The most profound findings from our review are those noted in African American patients. Eight of the publications evaluated mortality differences in black patients and six of the eight showed a significantly increased association. Overall, worse survival was noted in black patients in all types of transplants. This increase in mortality is likely multifactorial with associated increased rates of relapse, treatment-related mortality, and severe graft vs. host disease.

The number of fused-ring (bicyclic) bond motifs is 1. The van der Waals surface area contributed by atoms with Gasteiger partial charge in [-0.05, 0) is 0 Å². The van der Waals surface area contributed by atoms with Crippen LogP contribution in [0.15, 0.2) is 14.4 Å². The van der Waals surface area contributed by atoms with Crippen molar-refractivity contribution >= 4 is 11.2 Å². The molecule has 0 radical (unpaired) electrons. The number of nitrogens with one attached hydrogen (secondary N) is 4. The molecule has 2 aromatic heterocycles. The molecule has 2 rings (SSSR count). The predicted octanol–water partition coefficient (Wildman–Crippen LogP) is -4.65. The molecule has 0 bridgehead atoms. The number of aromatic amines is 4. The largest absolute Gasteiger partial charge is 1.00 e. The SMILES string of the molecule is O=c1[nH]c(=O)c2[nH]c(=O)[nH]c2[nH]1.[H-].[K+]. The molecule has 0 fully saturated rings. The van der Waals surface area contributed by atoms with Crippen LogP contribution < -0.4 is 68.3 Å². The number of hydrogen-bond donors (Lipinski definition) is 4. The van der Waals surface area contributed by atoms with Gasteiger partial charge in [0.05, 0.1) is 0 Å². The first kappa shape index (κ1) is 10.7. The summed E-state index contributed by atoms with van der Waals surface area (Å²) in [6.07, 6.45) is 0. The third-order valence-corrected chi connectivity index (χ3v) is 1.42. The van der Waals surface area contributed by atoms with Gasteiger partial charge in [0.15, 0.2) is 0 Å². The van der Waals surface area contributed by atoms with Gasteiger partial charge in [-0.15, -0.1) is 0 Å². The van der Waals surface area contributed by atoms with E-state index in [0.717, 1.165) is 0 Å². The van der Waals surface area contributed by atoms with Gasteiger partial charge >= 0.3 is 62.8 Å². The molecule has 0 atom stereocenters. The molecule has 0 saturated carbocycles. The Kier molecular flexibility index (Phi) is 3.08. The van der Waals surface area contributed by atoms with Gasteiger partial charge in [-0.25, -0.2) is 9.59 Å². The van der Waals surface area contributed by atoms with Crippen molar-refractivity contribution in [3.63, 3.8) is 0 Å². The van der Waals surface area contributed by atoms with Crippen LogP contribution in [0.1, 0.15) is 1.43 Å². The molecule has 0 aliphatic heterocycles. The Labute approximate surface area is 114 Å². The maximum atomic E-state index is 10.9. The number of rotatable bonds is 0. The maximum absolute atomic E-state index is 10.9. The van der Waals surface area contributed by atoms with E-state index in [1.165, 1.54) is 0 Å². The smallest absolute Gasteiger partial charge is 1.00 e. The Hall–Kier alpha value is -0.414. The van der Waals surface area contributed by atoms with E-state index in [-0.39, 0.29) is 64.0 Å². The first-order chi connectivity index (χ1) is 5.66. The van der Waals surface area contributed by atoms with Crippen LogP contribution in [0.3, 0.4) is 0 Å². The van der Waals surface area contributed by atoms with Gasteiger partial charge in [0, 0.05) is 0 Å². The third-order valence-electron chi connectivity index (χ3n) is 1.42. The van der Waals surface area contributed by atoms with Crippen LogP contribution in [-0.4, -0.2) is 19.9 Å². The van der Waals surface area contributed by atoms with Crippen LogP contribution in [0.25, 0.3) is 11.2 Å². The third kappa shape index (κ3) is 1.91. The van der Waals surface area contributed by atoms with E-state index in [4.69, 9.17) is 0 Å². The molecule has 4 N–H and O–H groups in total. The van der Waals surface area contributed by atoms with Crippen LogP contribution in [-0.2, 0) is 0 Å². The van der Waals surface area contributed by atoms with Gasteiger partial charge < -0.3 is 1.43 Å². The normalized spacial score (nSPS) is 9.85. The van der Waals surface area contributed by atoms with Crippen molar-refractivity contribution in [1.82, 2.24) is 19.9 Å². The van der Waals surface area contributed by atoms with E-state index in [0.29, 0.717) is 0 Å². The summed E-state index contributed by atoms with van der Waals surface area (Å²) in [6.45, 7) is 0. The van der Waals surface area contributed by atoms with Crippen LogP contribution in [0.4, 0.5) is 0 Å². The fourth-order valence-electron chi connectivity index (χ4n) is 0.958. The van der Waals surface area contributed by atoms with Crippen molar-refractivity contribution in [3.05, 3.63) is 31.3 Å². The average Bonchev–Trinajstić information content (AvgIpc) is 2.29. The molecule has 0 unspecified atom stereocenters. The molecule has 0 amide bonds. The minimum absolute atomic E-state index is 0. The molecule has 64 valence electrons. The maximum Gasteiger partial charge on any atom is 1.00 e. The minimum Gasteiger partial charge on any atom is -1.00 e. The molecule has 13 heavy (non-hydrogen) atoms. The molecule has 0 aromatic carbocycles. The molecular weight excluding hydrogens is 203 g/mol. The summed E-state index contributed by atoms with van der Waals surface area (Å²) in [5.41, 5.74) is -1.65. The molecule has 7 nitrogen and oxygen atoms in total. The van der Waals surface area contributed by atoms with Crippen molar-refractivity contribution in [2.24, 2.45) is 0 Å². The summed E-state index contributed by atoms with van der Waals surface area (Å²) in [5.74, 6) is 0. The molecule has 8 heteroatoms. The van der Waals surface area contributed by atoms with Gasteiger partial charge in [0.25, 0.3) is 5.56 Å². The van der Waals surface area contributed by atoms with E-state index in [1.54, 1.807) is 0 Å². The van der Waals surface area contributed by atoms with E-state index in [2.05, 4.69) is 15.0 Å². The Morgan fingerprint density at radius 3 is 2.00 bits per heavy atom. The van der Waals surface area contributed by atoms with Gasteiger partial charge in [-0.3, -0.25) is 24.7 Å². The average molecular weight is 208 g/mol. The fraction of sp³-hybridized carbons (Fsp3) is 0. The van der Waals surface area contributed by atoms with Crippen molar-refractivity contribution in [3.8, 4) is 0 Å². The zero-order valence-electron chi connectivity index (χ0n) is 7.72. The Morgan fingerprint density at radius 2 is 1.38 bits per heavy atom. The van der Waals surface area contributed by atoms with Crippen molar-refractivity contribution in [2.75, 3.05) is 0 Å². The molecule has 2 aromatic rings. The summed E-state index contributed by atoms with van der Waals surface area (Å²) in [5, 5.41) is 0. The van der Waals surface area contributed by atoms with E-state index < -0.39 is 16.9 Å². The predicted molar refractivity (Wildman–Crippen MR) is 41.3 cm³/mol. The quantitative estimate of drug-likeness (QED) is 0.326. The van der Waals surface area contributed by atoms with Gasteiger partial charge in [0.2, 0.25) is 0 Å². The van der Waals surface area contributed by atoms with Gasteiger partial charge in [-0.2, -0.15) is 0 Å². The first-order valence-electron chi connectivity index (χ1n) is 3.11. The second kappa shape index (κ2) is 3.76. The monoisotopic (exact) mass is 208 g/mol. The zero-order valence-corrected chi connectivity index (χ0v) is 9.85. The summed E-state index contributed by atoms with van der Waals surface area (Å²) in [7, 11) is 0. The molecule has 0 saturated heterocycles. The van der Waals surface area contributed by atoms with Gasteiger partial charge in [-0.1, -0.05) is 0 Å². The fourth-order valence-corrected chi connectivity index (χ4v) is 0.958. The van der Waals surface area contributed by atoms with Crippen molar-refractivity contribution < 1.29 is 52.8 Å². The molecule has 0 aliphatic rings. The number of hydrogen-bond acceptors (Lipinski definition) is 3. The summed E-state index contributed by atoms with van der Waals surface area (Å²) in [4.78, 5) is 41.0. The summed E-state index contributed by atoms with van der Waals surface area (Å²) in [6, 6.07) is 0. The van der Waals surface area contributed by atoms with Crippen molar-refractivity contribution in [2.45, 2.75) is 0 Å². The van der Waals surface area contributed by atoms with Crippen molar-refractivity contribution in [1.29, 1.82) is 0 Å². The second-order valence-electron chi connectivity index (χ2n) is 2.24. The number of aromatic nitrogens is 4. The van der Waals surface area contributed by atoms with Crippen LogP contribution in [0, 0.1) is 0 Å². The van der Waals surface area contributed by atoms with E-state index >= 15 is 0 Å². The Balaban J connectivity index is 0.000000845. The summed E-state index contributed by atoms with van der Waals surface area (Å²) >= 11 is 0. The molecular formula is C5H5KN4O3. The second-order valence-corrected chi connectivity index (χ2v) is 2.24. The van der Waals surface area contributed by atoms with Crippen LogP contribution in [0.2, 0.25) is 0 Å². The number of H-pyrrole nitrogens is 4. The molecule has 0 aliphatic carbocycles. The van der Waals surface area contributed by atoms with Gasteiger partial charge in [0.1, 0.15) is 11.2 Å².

Inequalities in excess mortality in patients with multiple myeloma were seen in African American patients. Overall mortality trends significantly increased between the periods of 1998–2001 to 2006–2009. These findings suggest that ethnic minorities may not be benefitting from improvements in treatments in multiple myeloma in the same extent as white patients. Recent studies by Fillmore et al. (37) identified over 15,000 patients with symptomatic multiple myeloma in the VA health center between 2000–2017 and found superior overall survival in African Americans, particularly in the younger population. While these findings suggest that with standardized, equal access treatment African Americans can achieve similar or improved survival, it should be noted that only 9% of this population received a transplant, indicating that survival advantages were achieved with chemotherapy or biologic treatment.